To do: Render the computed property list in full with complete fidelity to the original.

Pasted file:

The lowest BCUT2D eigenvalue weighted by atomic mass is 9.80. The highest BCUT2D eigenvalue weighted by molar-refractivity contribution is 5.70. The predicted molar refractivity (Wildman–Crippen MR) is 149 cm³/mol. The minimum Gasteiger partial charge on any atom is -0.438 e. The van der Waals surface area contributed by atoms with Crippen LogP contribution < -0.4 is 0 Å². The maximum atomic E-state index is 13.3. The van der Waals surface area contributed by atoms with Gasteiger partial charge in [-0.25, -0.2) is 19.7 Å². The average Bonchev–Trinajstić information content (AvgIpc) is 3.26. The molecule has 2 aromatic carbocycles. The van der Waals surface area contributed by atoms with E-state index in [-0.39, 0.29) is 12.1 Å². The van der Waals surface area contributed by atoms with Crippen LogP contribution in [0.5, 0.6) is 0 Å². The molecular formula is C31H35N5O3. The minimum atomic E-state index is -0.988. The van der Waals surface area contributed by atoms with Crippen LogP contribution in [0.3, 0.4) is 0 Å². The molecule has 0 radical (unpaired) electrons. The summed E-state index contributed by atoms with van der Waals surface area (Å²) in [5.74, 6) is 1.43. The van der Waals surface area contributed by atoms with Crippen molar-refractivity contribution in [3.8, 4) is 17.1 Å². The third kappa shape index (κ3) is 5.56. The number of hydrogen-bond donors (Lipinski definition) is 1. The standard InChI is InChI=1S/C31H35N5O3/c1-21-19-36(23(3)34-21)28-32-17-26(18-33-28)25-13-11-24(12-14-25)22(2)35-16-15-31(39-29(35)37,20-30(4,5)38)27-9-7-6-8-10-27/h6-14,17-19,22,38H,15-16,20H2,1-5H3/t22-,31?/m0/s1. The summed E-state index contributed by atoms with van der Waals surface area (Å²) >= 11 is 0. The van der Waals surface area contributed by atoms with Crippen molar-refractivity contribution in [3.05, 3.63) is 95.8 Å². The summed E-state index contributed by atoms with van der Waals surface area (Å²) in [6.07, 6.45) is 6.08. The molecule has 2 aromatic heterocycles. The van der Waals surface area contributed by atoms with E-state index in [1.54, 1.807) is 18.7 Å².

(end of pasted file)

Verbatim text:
The lowest BCUT2D eigenvalue weighted by atomic mass is 9.80. The highest BCUT2D eigenvalue weighted by molar-refractivity contribution is 5.70. The predicted molar refractivity (Wildman–Crippen MR) is 149 cm³/mol. The minimum Gasteiger partial charge on any atom is -0.438 e. The van der Waals surface area contributed by atoms with Crippen LogP contribution < -0.4 is 0 Å². The maximum atomic E-state index is 13.3. The van der Waals surface area contributed by atoms with Gasteiger partial charge in [-0.25, -0.2) is 19.7 Å². The average Bonchev–Trinajstić information content (AvgIpc) is 3.26. The molecule has 2 aromatic carbocycles. The van der Waals surface area contributed by atoms with E-state index in [-0.39, 0.29) is 12.1 Å². The van der Waals surface area contributed by atoms with Crippen LogP contribution in [0.5, 0.6) is 0 Å². The molecular formula is C31H35N5O3. The minimum atomic E-state index is -0.988. The van der Waals surface area contributed by atoms with Crippen LogP contribution in [0.3, 0.4) is 0 Å². The molecule has 0 radical (unpaired) electrons. The summed E-state index contributed by atoms with van der Waals surface area (Å²) in [5.74, 6) is 1.43. The van der Waals surface area contributed by atoms with Crippen molar-refractivity contribution in [3.8, 4) is 17.1 Å². The third kappa shape index (κ3) is 5.56. The number of hydrogen-bond donors (Lipinski definition) is 1. The standard InChI is InChI=1S/C31H35N5O3/c1-21-19-36(23(3)34-21)28-32-17-26(18-33-28)25-13-11-24(12-14-25)22(2)35-16-15-31(39-29(35)37,20-30(4,5)38)27-9-7-6-8-10-27/h6-14,17-19,22,38H,15-16,20H2,1-5H3/t22-,31?/m0/s1. The summed E-state index contributed by atoms with van der Waals surface area (Å²) >= 11 is 0. The van der Waals surface area contributed by atoms with Crippen molar-refractivity contribution in [3.05, 3.63) is 95.8 Å². The summed E-state index contributed by atoms with van der Waals surface area (Å²) in [6.07, 6.45) is 6.08. The molecule has 2 aromatic heterocycles. The van der Waals surface area contributed by atoms with E-state index in [1.54, 1.807) is 18.7 Å².